Why Not a Shout Out in the Debate?

During last night's Vice Presidential debate, Governor Sarah Palin gave a "shout out" to third graders at the elementary school where her brother teaches. I immediately posted to Twitter with the comment, "um...shout out in the debate?" One of my followers replied, "why not a 'shout out' she represents the average American." (punctuation left as originally used)

Now, I'm not sure if my friend was asking seriously or not. Honestly, I found myself wimping out on the reply. I typed, "no reason, just funny to hear." I realized I soon as I tapped tweet that I'd zeroed in on a detail instead of hearing the overall message – a stupid move on my part.

Sarah and I were even.


As I waited for the sandman to visit, I ruminated on the exchange. The truth is, I do have a reason for calling out the shout out. I feel a need to confess the drive behind my ill-chosen tweet.

My focus is simply on the dignity of the office of Vice President of the United States.

Look, I like being fun and silly, too. I appreciate a good joke. And when my kids learn the word sophomoric, they'll surely relate it to Mom. I am not a fan of President Bush's and haven't been for at least six years. And still I have enjoyed his periodic wit in candid communications. It is okay - even desirable - for politicians to have a funny bone. They're human, after all. I can even allow for humor in a debate. However, as I tell my children, there is a time and a place for everything. Radio show colloquialisms belong on radio shows and in sports bar conversations, not in the debate forum.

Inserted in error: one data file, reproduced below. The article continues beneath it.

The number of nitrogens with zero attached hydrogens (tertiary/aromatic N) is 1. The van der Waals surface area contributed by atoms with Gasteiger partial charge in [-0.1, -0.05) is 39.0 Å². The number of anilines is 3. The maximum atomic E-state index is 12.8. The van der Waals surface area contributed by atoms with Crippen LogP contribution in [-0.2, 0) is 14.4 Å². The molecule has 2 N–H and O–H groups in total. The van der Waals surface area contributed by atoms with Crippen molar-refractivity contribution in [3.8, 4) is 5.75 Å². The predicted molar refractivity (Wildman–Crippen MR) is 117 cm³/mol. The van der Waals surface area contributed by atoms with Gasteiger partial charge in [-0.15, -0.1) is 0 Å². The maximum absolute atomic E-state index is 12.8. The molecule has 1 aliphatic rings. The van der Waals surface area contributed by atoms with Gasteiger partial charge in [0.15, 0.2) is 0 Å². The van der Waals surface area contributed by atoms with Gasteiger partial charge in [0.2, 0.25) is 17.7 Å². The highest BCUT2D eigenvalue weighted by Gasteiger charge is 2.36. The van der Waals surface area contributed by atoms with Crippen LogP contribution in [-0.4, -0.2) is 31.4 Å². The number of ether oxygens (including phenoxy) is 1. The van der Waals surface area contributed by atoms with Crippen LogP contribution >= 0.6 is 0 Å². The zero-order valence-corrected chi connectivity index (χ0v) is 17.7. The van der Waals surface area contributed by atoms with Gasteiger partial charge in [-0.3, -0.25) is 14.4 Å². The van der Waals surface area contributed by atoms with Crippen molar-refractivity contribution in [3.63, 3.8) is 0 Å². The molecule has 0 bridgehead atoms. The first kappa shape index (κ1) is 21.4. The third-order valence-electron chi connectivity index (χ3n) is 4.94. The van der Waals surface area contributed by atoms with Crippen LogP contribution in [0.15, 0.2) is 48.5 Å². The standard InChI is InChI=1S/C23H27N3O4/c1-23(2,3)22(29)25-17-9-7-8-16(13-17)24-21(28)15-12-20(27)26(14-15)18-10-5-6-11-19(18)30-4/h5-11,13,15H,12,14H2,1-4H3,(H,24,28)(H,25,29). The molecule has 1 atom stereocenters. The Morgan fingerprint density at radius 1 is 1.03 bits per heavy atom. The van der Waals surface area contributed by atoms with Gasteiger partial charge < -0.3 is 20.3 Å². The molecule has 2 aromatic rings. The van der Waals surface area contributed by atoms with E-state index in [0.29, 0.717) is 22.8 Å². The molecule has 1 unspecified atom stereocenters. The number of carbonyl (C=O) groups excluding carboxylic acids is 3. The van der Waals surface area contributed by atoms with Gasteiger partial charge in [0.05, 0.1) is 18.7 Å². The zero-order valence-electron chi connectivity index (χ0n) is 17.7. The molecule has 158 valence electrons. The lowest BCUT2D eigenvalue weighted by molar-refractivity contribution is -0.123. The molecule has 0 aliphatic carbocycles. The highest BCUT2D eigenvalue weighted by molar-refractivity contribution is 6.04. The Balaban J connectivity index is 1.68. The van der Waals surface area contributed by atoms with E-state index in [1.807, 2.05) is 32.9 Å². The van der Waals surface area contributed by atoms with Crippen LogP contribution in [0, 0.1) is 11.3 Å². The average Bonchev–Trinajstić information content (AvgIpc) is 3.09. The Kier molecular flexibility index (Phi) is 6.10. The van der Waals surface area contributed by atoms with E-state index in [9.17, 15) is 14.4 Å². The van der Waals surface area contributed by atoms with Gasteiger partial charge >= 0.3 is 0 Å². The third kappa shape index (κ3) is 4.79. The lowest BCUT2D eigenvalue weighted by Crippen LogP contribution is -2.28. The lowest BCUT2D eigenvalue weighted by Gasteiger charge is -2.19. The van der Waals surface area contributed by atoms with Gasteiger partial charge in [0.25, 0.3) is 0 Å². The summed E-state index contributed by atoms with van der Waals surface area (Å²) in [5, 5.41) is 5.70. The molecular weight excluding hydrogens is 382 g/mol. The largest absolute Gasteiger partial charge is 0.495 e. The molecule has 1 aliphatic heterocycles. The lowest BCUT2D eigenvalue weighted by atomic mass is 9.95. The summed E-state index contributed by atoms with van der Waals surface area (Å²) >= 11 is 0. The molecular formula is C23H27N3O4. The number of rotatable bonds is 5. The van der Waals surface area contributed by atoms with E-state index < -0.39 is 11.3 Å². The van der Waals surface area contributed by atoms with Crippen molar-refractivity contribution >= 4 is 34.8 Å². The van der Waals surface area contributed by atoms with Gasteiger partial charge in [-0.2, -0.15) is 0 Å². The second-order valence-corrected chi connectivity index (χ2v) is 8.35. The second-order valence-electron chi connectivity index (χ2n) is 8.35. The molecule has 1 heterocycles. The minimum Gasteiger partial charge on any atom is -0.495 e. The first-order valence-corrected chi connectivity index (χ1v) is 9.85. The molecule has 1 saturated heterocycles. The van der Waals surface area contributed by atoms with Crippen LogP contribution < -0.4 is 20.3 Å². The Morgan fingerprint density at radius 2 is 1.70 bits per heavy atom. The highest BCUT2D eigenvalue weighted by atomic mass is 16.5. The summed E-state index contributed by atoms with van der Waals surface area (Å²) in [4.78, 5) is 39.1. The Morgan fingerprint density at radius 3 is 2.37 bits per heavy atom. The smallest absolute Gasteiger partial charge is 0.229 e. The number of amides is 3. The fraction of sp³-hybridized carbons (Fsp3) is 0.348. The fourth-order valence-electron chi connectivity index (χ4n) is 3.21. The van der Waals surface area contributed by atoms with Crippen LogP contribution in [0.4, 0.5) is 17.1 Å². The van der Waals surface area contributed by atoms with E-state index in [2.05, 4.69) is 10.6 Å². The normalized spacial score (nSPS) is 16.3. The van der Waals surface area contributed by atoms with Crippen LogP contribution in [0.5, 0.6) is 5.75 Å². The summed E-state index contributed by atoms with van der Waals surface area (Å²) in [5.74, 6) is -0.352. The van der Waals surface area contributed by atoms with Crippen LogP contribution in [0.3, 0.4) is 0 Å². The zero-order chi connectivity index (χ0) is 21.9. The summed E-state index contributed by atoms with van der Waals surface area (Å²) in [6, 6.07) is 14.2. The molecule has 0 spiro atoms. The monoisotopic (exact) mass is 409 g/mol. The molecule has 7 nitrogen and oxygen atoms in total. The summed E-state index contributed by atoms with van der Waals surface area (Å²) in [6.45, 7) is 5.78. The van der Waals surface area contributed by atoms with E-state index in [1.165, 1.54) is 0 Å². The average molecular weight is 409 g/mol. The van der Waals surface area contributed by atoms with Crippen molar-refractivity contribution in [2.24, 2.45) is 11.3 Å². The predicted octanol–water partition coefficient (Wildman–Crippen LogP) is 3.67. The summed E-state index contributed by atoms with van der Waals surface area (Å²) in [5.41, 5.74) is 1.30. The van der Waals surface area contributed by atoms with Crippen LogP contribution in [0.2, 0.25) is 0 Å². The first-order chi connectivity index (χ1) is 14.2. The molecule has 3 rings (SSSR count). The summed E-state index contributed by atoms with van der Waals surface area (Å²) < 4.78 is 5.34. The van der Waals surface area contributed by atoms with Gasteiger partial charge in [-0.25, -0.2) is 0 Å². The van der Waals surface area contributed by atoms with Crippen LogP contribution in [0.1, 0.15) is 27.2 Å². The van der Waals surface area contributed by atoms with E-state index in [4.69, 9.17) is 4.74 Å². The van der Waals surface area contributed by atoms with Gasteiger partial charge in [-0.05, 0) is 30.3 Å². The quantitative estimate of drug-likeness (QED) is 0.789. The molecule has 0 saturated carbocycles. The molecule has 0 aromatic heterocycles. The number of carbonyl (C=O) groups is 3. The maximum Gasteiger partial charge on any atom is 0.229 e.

I believe the purpose of the debates is to inform the voting public and allow candidates to argue for and against positions and to comment on controversial issues. Therefore, I expect a certain higher level of respectability.

Am I asking too much for our candidates for elected office to display decorum and intelligence? It is wrong to think that conversation doesn't have to be dumbed down to reach Americans?

You see, I believe it is possible to have intelligent, dignified discourse and connect with the average American.

I promise, by the way, that I won't judge Governor Palin on this one nitpicking minute out of 90 or the bundle of other data I have and will consume in this election season. Cross my heart. Here's hoping you won't judge me on my blunder.